Cricket lawmakers MCC insist the rule regarding "Mankad" is essential in the aftermath of the controversy over Jos Buttler's IPL dismissal.

England batsman Buttler, playing for Rajasthan Royals in the Indian Premier League, was run out at the non-striker's end by Kings XI Punjab bowler Ravichandran Ashwin on Monday.

The method of dismissal, named after former India player Vinoo Mankad, is legal but is seen by many as going against the spirit of the game, unless the batsman has been persistently backing up and warned first.

The incident was all the more contentious as Buttler was still in his crease when Ashwin arrived, only for the bowler to pull out of his action and wait for him to step forward before whipping off the bails.

The MCC tried to ease the tension by clarifying law 41.16: Non-striker leaving his/her ground early.

"This law is essential. Without it, non-strikers could back up at liberty, several yards down the pitch and a law is needed to prevent such action," the MCC statement read on Tuesday.

"The crux of the issue is when the non-striker can safely leave his/her ground, and what the bowler can do to effect this form of dismissal without courting controversy.

"To clarify, it has never been in the laws that a warning should be given to the non-striker and nor is it against the spirit of cricket to run out a non-striker who is seeking to gain an advantage by leaving his/her ground early.

"Some feel that Ashwin delayed his action to allow Buttler the chance to leave his ground and that Buttler was in his ground when he expected the ball to be released.

"If it was a deliberate delay, that would be unfair and against the spirit of cricket. Ashwin claims this not to be the case.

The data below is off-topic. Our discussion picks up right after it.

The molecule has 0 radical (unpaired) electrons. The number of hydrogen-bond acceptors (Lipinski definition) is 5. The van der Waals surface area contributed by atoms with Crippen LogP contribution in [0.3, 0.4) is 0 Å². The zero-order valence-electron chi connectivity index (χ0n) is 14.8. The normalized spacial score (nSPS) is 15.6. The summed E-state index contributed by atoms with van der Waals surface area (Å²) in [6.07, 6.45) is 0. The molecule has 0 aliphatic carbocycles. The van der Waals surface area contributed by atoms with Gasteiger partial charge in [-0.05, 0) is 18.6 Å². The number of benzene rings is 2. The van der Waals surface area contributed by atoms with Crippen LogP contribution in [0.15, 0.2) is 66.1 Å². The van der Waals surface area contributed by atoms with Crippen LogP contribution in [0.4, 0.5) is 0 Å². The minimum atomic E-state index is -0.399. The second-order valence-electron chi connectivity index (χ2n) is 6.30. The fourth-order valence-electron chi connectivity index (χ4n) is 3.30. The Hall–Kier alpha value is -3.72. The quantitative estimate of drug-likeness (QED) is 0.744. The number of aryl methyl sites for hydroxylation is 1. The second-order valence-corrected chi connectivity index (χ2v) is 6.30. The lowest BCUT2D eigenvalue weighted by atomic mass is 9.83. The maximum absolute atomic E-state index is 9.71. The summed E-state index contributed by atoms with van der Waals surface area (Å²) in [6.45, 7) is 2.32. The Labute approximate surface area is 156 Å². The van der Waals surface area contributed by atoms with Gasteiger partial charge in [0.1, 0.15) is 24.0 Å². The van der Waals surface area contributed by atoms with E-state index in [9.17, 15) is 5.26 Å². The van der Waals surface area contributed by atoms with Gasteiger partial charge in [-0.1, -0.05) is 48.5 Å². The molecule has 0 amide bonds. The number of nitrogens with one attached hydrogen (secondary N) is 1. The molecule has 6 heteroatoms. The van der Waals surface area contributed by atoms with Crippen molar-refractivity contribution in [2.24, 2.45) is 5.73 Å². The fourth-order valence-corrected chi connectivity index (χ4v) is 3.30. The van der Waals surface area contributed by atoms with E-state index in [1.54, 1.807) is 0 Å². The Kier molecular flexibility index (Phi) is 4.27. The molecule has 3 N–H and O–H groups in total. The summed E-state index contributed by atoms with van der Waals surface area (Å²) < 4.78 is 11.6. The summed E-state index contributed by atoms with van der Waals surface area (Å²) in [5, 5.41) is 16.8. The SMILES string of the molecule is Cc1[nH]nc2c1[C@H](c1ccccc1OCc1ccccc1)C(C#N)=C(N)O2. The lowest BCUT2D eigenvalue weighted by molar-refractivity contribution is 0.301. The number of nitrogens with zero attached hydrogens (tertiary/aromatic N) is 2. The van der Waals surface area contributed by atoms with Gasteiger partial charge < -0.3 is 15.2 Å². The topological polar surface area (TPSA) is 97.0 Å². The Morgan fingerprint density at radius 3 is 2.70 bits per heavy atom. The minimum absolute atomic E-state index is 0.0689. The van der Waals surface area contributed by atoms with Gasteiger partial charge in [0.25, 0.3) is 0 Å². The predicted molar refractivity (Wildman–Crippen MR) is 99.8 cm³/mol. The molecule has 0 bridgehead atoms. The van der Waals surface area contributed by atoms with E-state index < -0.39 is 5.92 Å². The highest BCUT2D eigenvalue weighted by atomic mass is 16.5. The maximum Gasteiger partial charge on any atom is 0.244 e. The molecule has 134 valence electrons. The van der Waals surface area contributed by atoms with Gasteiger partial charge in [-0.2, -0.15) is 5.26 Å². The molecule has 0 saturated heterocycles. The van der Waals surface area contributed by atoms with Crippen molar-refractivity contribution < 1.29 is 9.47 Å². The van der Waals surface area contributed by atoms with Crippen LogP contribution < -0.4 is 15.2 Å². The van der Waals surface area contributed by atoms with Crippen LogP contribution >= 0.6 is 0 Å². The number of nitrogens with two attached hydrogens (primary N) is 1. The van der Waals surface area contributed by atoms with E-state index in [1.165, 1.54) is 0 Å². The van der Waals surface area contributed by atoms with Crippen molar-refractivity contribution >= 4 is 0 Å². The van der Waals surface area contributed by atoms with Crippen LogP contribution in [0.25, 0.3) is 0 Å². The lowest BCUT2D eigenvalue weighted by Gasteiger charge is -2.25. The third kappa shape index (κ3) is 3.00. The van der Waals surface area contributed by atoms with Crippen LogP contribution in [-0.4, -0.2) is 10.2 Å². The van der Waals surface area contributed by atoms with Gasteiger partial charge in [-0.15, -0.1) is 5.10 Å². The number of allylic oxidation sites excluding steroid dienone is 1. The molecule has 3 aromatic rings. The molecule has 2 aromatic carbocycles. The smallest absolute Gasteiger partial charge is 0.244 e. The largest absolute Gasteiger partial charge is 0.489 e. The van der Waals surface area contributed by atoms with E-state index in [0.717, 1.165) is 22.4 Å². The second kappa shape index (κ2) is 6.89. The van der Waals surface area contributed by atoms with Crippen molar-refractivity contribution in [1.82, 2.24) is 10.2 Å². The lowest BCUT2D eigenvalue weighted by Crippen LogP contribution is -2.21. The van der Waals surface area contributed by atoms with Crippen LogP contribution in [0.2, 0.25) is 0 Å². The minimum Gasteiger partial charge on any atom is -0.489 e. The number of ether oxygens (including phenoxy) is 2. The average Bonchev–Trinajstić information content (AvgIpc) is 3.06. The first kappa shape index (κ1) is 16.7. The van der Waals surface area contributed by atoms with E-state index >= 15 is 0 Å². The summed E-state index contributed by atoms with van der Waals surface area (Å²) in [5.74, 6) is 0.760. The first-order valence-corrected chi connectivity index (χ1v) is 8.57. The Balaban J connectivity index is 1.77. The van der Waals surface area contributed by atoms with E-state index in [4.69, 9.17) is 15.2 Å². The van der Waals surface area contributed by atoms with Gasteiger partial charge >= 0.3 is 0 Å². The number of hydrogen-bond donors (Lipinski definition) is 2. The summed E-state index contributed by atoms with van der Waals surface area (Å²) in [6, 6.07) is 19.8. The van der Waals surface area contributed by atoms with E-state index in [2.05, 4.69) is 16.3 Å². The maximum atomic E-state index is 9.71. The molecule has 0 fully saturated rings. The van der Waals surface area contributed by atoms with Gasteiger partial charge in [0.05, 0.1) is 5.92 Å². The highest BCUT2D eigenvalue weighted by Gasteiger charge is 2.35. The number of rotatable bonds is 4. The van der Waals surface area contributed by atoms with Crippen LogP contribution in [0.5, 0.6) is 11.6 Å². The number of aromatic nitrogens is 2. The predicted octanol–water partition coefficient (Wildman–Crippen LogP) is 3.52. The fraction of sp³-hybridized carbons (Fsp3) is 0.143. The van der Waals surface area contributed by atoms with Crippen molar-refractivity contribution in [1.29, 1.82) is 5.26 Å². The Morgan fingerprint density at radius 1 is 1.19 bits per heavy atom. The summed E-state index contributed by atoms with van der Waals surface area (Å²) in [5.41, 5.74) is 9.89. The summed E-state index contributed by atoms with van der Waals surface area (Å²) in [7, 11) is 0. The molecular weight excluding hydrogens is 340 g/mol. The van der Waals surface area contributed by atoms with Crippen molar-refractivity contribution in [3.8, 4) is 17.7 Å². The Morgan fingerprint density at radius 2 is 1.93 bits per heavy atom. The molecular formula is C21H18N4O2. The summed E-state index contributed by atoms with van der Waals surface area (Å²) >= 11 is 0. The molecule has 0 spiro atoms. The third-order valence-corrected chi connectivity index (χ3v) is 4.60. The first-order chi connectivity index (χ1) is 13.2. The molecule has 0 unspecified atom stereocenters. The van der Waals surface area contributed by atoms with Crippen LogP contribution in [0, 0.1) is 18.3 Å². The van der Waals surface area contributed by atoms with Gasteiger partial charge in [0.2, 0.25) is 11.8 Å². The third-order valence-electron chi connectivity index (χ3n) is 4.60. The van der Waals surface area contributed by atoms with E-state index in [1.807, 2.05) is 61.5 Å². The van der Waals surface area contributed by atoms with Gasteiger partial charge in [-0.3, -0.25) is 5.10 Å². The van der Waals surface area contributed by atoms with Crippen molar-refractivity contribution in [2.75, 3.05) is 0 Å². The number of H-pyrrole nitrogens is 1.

"The TV umpire had to make a decision and, under the law, it was understandable how he opted to give Buttler out.

"It is up to both teams to ensure that the game is played within both the laws and the spirit of cricket.

"Non-strikers must be careful not to gain an unfair advantage by leaving their ground early, while bowlers must act within the timeframe outlined in the law to effect a run-out under law 41.16."

The dismissal has split opinion, with Australia fast bowler Josh Hazlewood saying he did not consider Buttler was flagrantly trying to pinch ground before Ashwin had released the ball, and that the wording and the application of the "Mankad" law needed to be revised.

"I'm not happy with it at all," Hazlewood told The Unplayable Podcast of Buttler's dismissal that proved a turning point in Rajasthan's ultimately unsuccessful run chase.

"I donít think it should be in the game, to be honest.

"Maybe if the batters really start to take advantage, then the umpire needs to step in.

"But I don't think you should be able to get a batsman out that way, and even in this instance Jos Buttler was hardly out of his crease.

"He wasn't jogging with the bowler, he wasn't running Ė he was pretty stationary to be honest."